Rocket fuel in water, milk and in breast milk
Yes, rocket fuel is in water, milk in breast milk.
Before 2004, findings indicated the proposed standard of rocket fuel in milk in some states were too weak for healthy consumption of children and infants. The Environmental Working Group found high perchlorate levels (rocket fuel) in California supermarket milk in almost every sample tested — 31 out of 32 samples. Among the observations were that milk from some California cows may expose infants and children to higher levels of perchlorate than what the U.S. EPA deems safe.
At that time the danger seemed to reside in cow’s milk.
Fast forward to 2007, and the issue of perchlorate is still high on the health agenda, found in drinking water and also in breast milk.
EWG is now calling on EPA to set standards for Perchlorate across the nation. EWG’s data from scientists at the Centers for Disease Control (CDC) and Boston University (BU) shows that infants are being exposed to dangerous levels of the rocket fuel component perchlorate.
The March 2007 report of the CDC/BU study, which examined breast milk from 49 Boston area women, found that the average infant in this study is being exposed to more than double the dose of perchlorate that the Environmental Protection Agency (EPA) considers safe; highly exposed babies are ingesting up to 10 times this amount. Read More Here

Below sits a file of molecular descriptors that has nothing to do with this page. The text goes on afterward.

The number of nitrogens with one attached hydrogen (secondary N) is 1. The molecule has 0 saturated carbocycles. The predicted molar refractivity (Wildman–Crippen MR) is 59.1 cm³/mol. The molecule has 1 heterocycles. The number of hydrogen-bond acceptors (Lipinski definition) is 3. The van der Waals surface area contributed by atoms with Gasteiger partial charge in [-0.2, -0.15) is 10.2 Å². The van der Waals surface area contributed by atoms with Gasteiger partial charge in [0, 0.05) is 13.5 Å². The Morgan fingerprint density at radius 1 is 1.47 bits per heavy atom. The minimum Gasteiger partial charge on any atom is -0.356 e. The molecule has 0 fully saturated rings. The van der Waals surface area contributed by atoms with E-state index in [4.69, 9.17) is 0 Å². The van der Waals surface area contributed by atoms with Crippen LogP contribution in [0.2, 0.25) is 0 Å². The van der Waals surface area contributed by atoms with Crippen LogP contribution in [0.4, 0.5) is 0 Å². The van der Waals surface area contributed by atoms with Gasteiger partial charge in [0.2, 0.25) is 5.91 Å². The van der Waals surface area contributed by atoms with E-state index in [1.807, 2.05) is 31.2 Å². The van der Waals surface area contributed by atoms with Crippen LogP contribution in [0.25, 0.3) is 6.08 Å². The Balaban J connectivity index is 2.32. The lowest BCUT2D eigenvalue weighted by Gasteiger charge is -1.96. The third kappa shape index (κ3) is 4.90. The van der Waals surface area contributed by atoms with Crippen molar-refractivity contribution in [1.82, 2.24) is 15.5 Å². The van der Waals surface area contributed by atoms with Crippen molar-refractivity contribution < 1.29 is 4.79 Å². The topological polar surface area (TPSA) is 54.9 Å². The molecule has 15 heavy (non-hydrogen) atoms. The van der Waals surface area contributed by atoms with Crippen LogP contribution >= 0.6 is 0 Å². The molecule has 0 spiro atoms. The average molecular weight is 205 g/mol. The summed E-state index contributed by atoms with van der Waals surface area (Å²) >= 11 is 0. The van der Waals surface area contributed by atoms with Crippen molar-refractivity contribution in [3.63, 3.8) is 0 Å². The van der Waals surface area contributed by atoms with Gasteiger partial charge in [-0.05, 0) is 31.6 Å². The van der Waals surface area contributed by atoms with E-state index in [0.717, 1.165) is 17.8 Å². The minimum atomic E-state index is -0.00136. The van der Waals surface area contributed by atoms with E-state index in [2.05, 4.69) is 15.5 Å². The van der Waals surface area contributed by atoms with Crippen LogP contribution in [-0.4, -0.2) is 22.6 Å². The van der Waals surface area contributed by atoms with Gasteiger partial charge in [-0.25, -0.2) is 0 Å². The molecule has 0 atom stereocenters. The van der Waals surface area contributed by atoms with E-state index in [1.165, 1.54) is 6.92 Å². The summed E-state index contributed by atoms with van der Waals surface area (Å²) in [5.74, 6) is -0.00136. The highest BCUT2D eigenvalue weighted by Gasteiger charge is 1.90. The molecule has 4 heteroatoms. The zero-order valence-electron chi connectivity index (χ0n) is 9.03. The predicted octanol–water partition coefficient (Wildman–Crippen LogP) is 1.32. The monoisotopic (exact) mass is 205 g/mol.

What’s a consumer to do?
Comparing formulas – breast milk, cow’s milk, soy milk
Nutritionally speaking, soy and cow’s milk formulas are similar. Both include vitamins A, D, E, and K. The main difference is in their protein and sugar make-up.
Cow’s milk is processed into formula by heating and other methods that make the animal proteins in the milk more digestible. Supplemental milk sugar (lactose) is added to mimic the higher sugar content of breast milk. Finally, the fat (butterfat) is removed and replaced with vegetable oils or animal fats, which are also easier to digest.
Soy formulas, which contain plant proteins and glucose or sucrose (rather than lactose), have changed greatly since they were first introduced. In the past, they included soy flour, which led to diarrhea, excess gas, and fussiness. Today, the formulas contain a soy protein isolate, which reduces the frequency of gastrointestinal problems.
The quality of protein in cow’s milk formulas is a bit better than that in soy, but neither type is as good as that in breast milk, says the AAP. And lactose-free cow’s milk formulations are now available for infants that are lactose intolerant.